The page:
The Eurasian Nightjar is a common migrant to East Africa

Nightjar species of East Africa

Order Caprimulgiformes, Family Caprimulgidae – Nightjars

Their scientific name derives from the old believe that the Eurasian Nightjar milks milk from the udder of goats. Capri = goat, mulgere = milking.

In Africa you find the subfamily Caprimulginae with the genus Caprimulgus. Some are residents others intra African or Eurasian migrants.

The medium seized birds are crepuscular or nocturnal. During day time they hide out on the ground. Only few rest on tree branches.

With their long quite slim wings they soar through the darkness and often only the call can be heard but the nightjar remains invisible or just a dark shade passing by. When driving at night they can be found on roads on the ground. Sadly this is leading to many getting killed by vehicles and some species are even endangered. They build their nests on the ground which makes them vulnerable to uncontrolled pets, agricultural machines etc.

These nocturnal hunters are almost in every country on this planet. Most species prefer open vegetation.

The different Nightjar species are not easy to differentiate

Their diet are moths, beetles, flies and other invertebrates. With a silent flight and a wide mouth surrounded by sensing hair like feathers they hunt successfully their often flying prey.

Since the members of the family Caprimulgidae are nocturnal it is difficult to photograph them at night even with artificial light. During daytime they hide and it is hard to detect them. At Lake Baringo we have spotters who search them and lead us to their whereabout. They do the same with owls for us.

To give you as actual information as possible we use Avibase, the books “Birds of South of the Sahara”, “Birds of East Africa”, “Birds of Kenya and Northern Tanzania”. Then we put the most characteristic information to the photo.

You can also follow us on Facebook “Bird photography Safaris Kenya” and see the numerous species as well as the beautiful photos from Lorenzo Barelli.

Click on the photo for larger view. The names of the photographers are on the photo and in the text. Without the generosity of several amazing bird photographers it had not been possible to create the pages with so many illustrated bird species. Those photos without name are from Elvira Wolfer.

Fiery-necked Nightjar (Caprimulgus pectoralis shelleyi) is the subspecies found along Kenyan coast to SW Tanzania.

Black-shouldered Nightjar (Caprimulgus nigroscapularis) occurs from extreme Western Kenya to Uganda, Rwanda, Burundi, NW Tanzania.

Montane / Mountain / Abyssinian Nightjar (Caprimulgus p. poliocephalus) is found in highland forested and shrubbed areas in Ethiopia, Kenya, NE Uganda to N Tanzania. The subspecies guttifer / Usambara Nightjar occurs in the Usambara Mountains and in SW Tanzania. Endemic East Africa. Nairobi National Park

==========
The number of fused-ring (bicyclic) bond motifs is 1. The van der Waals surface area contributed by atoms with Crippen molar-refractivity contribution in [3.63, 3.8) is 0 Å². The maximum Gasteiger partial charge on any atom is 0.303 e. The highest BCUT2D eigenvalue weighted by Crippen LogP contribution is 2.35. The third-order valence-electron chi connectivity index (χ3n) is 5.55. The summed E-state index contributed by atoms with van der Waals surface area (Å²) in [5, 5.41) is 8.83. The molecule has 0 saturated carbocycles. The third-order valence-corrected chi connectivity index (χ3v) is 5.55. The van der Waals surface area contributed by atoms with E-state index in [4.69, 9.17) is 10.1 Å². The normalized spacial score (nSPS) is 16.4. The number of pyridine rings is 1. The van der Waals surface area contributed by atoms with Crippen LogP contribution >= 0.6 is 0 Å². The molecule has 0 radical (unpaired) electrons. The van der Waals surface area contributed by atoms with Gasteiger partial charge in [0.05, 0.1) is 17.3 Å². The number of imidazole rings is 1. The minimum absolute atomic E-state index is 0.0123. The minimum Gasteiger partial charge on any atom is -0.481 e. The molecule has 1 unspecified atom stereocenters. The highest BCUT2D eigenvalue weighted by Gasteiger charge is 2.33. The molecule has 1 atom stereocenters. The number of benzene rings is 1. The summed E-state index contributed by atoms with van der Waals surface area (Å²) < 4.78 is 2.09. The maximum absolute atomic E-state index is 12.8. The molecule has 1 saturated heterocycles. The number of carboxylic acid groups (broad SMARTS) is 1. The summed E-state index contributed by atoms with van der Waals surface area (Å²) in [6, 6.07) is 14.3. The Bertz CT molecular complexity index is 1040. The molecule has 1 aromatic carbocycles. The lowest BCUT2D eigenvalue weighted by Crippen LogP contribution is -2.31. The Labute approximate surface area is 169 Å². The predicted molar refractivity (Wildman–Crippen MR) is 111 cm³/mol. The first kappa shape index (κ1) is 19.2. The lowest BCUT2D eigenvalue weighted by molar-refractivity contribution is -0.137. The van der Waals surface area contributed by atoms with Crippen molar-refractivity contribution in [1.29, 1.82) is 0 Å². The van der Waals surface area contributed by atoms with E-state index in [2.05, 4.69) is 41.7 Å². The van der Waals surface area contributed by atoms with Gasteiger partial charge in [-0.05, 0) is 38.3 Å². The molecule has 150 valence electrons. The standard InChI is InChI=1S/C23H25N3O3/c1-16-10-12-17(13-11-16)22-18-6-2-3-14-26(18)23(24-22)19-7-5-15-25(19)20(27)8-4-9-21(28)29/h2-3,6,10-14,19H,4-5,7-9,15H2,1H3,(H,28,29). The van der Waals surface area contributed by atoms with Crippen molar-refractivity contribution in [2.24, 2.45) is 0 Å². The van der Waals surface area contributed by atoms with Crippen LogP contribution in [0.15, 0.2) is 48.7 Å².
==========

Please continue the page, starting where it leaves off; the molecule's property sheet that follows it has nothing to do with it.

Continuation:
European / Eurasian Nightjar / Common Goatsucker (Caprimulgus e. europaeus) spends the North winter in many parts of Africa. They are usually silent in Africa and roost on branches during daytime.

Sombre or Dusky Nightjar (Caprimulgus fraenatus) is found in open bush and grassland in parts of Ethiopia, Kenya and Northern/Central Tanzania. Endemic East Africa.

Ruwenzori Nightjar (Caprimulgus (poliocephalus) ruwenzorii) is as the name indicates found around the Ruwenzori Mountains in DRC and SW Uganda. Endemic.

Square-tailed Nightjar (Caprimulgus fossii) in East Africa you can find 2 subspecies. The greyer migrant from Southern Africa griseoplurus from June to September in Uganda, SE Kenya, welwitschii occurs from W Uganda, Southern Kenya to Southern Tanzania. At Speke’s Bay, Tanzania

Slender-tailed Nightjar (Caprimulgus clarus) is wide spread and common in dry woodland. Endemic to East Africa. Lake Baringo (best place to find it)

Nubian Nightjar (Caprimulgus nubius torridus) is found in part of the horn of Africa in semi-arid areas. Endemic.

Star-spotted Nightjar (Caprimulgus stellatus) is found in areas with lava and nearby sandy scrub in Northern Kenya, Ethiopia and South Sudan. Endemic.

Donaldson-Smith’s Nightjar (Caprimulgus donaldsoni) is endemic in semi-arid acacia and broad leafed savanna in from Eastern Kenya, Somalia and Northeastern Tanzania. Photo Lorenzo Barelli

Plain Nightjar (Caprimulgus inornatus) is a common migrant between East and West Africa. They breed in Sahel from March to August and then move on. Habitat: semi-arid areas. Photo Per Holmen

Star-spotted Nightjar (Caprimulgus stellatus) is endemic in areas with lava and nearby sandy scrub in Northern Kenya, Ethiopia and South Sudan.

Freckled Nightjar (Caprimulgus t. tristigma) occurs in East Africa. Other subspecies further South. They like rocky outcrops in woodland, also found roosting on buildings.

Swamp Nightjar (Caprimulgus natalensis) prefers wet grassland. In Kenya found in Masai Mara area, Tanzania Serengeti region and in Western. Wider spread in Uganda and Ruanda. Photo Adam Scott Kennedy

Standard-winged Nightjar (Caprimulgus longipennis) is in East Africa best found in NW Uganda where they breed mainly September to April. Scarce in Western Kenya and elsewhere. A sighting is from Lake Baringo without the long breeding flags. Photo Wilson Tiren